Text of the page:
Torquay- the evolution of a tourist resort

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(Last Updated On: January 14, 2019)

Oh! I do like to be beside the seaside!
I do like to be beside the sea!
I do like to stroll along the Prom, Prom, Prom!
Where the brass bands play, “Tiddely-om-pom-pom!”
John Glover-Kinde (1907)

Visitors to the church yard of Torquay’s St. Andrew’s Church (originally St. Saviour’s) may well notice how many inhumations are not of local people but of visitors who saw out their last days in the town. This was the church which served Torquay in its days as a premier health resort and those who didn’t regain their health remain with us, a situation which persisted until 1895 when the churchyard at Torre was closed to burials.

Under the guise of health benefits, the affluent had been visiting seaside resorts since the mid-18th century. Torquay, however, remained the insignificant collection of villages it had always been, in 1800 a small community of around 800 people. This changed during the Napoleonic Wars when the Bay was utilised as a sheltered anchorage by the Channel Fleet. Napoleon’s domination of the continent also denied the British aristocracy their European Tours, which benefitted the Bay which stood in as a substitute English Riviera.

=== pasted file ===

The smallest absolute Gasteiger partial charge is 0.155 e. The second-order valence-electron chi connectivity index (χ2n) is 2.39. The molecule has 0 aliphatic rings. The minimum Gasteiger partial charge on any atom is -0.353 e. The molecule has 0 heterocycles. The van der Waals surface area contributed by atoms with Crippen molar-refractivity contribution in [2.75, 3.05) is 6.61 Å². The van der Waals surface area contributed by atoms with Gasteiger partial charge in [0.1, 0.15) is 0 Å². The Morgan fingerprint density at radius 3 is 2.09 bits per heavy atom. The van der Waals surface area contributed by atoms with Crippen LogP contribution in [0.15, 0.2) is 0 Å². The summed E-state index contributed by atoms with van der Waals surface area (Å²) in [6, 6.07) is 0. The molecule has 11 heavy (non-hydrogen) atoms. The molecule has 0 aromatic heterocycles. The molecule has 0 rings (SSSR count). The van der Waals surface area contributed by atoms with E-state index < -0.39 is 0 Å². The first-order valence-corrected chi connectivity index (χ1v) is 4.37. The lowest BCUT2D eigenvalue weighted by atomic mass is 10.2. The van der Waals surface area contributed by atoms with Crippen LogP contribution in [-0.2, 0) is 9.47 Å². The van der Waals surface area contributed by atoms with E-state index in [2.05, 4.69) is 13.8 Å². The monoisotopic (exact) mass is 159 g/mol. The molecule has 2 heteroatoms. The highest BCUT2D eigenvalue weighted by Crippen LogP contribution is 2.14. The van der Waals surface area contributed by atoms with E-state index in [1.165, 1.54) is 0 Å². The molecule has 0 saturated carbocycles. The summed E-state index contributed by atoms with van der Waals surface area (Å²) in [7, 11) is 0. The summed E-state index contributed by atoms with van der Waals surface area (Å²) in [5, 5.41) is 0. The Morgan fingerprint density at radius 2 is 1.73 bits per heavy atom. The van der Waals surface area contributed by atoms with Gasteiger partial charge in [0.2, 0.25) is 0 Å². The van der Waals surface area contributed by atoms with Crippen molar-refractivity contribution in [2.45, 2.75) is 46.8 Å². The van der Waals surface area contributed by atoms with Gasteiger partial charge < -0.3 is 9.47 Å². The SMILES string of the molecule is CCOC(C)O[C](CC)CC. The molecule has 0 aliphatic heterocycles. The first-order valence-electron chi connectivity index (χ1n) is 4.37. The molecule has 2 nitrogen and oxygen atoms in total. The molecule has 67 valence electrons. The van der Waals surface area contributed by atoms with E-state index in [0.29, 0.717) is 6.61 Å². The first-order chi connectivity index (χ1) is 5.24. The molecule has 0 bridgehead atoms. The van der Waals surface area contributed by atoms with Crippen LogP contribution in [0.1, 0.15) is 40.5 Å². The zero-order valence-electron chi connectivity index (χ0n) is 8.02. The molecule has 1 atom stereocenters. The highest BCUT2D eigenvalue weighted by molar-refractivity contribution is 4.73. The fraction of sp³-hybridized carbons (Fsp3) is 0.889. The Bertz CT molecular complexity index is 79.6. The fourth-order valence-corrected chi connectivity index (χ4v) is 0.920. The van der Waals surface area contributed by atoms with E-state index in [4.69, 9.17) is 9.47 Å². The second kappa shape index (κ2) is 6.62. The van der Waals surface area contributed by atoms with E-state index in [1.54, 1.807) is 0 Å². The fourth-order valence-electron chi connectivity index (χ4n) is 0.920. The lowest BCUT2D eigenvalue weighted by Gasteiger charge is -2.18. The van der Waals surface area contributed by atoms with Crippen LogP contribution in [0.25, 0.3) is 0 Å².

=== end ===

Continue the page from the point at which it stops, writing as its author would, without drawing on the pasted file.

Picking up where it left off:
For those who could afford to travel, Torquay’s mild climate attracted visitors to recover from illness or surgery with convalescent homes offering patients access to the benefits of “healthful” air, calm, rest, light, food and exercise. Significantly, the medical profession recommended health resorts depending on their relationship to a particular illness. A lung condition would be aided by, for example, the bracing Welsh mountain air while tropical diseases were the speciality of a warmer resort such as Torquay. Hence the presence in town of officers from the East India Company in the early nineteenth century, along with their Indian servants, making Torquay one of the few places in nineteenth century Europe where you could see Muslims and Hindus in their traditional dress.